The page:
Prior to lockdown, Kloof locals Branden Gee (28) and Cameron Blair (26) were living their dreams in the tourism industry. Today they have transformed their love for nature, food and sustainability into tools to build a stronger and more equitable way to revolutionize the entire food chain. They’re calling it, Our Little Company.
“It all began with a bit of cash in our pockets and time to kill. Cameron is a travel film maker and I am a tour guide, and with lockdown leaving us unable to travel or work, we embarked on a journey (in April 2020) that would open the doorway to endless possibilities, not only for us, but the youth of today.”
With the support of Branden’s dad, Peter, the two built a hydroponic farm called Gees Hydro on Caversham Road and began growing their own produce in a confined area, using 90 per cent less water than traditional farming.
“We focused on microgreens and strawberries to start. Closer to home meant more affordable and healthy. We then began offering free tours of our farm because we realised the future of farming was on our doorstep. People flocked to see what we were up to.”
Branden and Cameron’s little venture gained so much popularity that it even attracted the attention of Thomas More College who took its students on a tour to see this new and unique way of growing surplus food.
“We still offer free tours, because the aim is to bring like-minded people together.”
Today, under the name, Our Little Company, they specialise in basil (which they sell to friends, family and some small restaurants) and are also growing tomatoes, lavender and rosemary.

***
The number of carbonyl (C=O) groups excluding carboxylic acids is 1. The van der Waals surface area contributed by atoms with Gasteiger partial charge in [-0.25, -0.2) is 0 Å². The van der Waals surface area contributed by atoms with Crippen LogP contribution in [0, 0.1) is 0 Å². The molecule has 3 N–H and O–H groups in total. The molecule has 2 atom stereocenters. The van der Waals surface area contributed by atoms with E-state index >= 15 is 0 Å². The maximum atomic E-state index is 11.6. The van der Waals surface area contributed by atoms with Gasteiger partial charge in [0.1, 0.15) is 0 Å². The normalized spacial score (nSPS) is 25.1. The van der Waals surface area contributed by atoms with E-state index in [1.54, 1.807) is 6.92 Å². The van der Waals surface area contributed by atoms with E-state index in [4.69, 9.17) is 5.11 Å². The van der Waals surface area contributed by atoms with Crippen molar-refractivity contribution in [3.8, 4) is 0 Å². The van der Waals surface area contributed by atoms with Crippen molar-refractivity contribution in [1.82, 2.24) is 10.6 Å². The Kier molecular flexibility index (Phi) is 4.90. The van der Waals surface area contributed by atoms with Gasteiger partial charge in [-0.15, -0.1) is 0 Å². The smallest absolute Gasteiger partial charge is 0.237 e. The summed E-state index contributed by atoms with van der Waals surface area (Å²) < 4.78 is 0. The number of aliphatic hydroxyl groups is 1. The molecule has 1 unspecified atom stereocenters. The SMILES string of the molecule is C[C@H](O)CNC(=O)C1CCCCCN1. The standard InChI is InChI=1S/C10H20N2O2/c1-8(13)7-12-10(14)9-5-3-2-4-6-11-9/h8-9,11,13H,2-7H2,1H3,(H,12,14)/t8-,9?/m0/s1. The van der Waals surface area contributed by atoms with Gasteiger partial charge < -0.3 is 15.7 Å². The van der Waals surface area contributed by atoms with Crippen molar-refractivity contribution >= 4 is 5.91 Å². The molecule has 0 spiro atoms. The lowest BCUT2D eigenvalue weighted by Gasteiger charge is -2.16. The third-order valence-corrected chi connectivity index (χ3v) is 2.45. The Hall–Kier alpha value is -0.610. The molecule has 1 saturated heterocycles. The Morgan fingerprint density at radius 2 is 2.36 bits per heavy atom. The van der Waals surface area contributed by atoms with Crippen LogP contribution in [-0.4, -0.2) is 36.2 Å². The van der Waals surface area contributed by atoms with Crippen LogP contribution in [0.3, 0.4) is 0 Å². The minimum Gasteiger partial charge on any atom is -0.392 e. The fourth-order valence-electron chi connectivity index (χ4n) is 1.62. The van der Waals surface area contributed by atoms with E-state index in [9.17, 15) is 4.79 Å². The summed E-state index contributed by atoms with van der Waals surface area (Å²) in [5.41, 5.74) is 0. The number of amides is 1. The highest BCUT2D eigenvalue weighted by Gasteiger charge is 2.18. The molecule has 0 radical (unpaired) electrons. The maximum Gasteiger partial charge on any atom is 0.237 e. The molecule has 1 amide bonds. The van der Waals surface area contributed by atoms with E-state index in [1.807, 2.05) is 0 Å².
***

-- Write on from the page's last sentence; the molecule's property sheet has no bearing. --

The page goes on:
Working tirelessly, seven days a week, the duo are constantly learning how to grow different plants and produce and perfecting the environment of their little farm, all while operating within their three sustainable principles – earth care, people care and fair share.
“Gees Hydro was founded to teach people (using hydroponics) that there is a better way to create food … thus ‘earth care’. In terms of ‘people care’, Cam and I started noticing that more and more people were losing the battle against the harsh national lockdown and feeling the pains that the global pandemic had brought to our beloved neighbourhood. We set up a free e-commerce site called Our Local Market, aimed at putting money back into our local economy. We advertise people’s products, sell them and deliver them, nationwide. Vendors need only to make their products, we do the rest.”
And lastly, the ‘fair share’ concept Branden and Cam don’t only want people to think more about where their food comes from, but to encourage them to grow their own.
Engaging youth in agriculture is a prominent topic and has risen up the development agenda as there is growing concern worldwide that young people have become disenchanted with agriculture. Branden and Cam created The Permaculture Project, which gives back by building permaculture patches in schools and teaches children how to turn their 100 per cent organic vegetable garden into a business, so they can become entrepreneurs who give back to nature
“We targeted schools because we believe in empowering the next generation to not only grow their own food but to fall in love with their natural surroundings. We make our own soil and fertilisers. If every school participated in The Permaculture Project, then every family could have access to food directly from the farm, grown organically and by the students of the school while they learned the fundamentals of nature, how to self-sustain, how to turn their vegetable patch into a business and contribute to a solution to two major global issues – food security and global warming.”
Branden and Cam have two projects in operation – one at Curro and one at Hillcrest High. There is third that will begin this month with the Drakensberg Boys’ Choir and they are in negotiations with Thomas More College. Their dream is to have a permaculture patch in every school in the country.
“We believe that everyone should be growing their own food, so we are on a journey to make it simple, affordable and a reality. The future we see is a world where everyone is going to need to know how to grow.”